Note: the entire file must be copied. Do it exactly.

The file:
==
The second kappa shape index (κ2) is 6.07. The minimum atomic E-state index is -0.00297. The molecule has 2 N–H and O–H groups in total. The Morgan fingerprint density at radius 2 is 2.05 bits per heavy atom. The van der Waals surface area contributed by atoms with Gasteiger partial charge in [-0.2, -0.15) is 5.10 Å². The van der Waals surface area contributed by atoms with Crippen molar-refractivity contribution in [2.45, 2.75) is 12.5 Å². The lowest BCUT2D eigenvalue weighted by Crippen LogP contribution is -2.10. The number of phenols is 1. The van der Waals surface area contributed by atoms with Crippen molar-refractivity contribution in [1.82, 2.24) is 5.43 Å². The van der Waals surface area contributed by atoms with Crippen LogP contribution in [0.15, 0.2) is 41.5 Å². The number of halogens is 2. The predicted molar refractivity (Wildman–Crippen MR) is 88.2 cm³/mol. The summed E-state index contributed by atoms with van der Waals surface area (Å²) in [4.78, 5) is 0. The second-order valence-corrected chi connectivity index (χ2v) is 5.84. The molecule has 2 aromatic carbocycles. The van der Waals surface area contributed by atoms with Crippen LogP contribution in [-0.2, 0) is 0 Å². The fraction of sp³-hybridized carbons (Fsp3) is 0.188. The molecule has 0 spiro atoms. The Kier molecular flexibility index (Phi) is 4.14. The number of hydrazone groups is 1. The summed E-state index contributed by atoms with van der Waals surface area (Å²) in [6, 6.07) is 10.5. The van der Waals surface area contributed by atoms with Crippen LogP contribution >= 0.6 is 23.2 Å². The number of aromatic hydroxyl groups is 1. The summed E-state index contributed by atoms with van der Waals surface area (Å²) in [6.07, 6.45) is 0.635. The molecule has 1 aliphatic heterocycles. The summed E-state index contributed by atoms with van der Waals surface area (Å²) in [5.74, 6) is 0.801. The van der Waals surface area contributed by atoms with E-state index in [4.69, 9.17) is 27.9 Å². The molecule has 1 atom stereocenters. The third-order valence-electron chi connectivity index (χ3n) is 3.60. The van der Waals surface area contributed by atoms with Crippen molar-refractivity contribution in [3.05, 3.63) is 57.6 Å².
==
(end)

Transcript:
The second kappa shape index (κ2) is 6.07. The minimum atomic E-state index is -0.00297. The molecule has 2 N–H and O–H groups in total. The Morgan fingerprint density at radius 2 is 2.05 bits per heavy atom. The van der Waals surface area contributed by atoms with Gasteiger partial charge in [-0.2, -0.15) is 5.10 Å². The van der Waals surface area contributed by atoms with Crippen molar-refractivity contribution in [2.45, 2.75) is 12.5 Å². The lowest BCUT2D eigenvalue weighted by Crippen LogP contribution is -2.10. The number of phenols is 1. The van der Waals surface area contributed by atoms with Crippen molar-refractivity contribution in [1.82, 2.24) is 5.43 Å². The van der Waals surface area contributed by atoms with Crippen LogP contribution in [0.15, 0.2) is 41.5 Å². The number of halogens is 2. The predicted molar refractivity (Wildman–Crippen MR) is 88.2 cm³/mol. The summed E-state index contributed by atoms with van der Waals surface area (Å²) in [4.78, 5) is 0. The second-order valence-corrected chi connectivity index (χ2v) is 5.84. The molecule has 2 aromatic carbocycles. The van der Waals surface area contributed by atoms with Crippen LogP contribution in [-0.2, 0) is 0 Å². The fraction of sp³-hybridized carbons (Fsp3) is 0.188. The molecule has 0 spiro atoms. The Kier molecular flexibility index (Phi) is 4.14. The number of hydrazone groups is 1. The summed E-state index contributed by atoms with van der Waals surface area (Å²) in [6, 6.07) is 10.5. The van der Waals surface area contributed by atoms with Crippen LogP contribution >= 0.6 is 23.2 Å². The number of aromatic hydroxyl groups is 1. The summed E-state index contributed by atoms with van der Waals surface area (Å²) in [6.07, 6.45) is 0.635. The molecule has 1 aliphatic heterocycles. The summed E-state index contributed by atoms with van der Waals surface area (Å²) in [5.74, 6) is 0.801. The van der Waals surface area contributed by atoms with E-state index in [4.69, 9.17) is 27.9 Å². The molecule has 1 atom stereocenters. The third-order valence-electron chi connectivity index (χ3n) is 3.60. The van der Waals surface area contributed by atoms with Crippen molar-refractivity contribution in [3.05, 3.63) is 57.6 Å².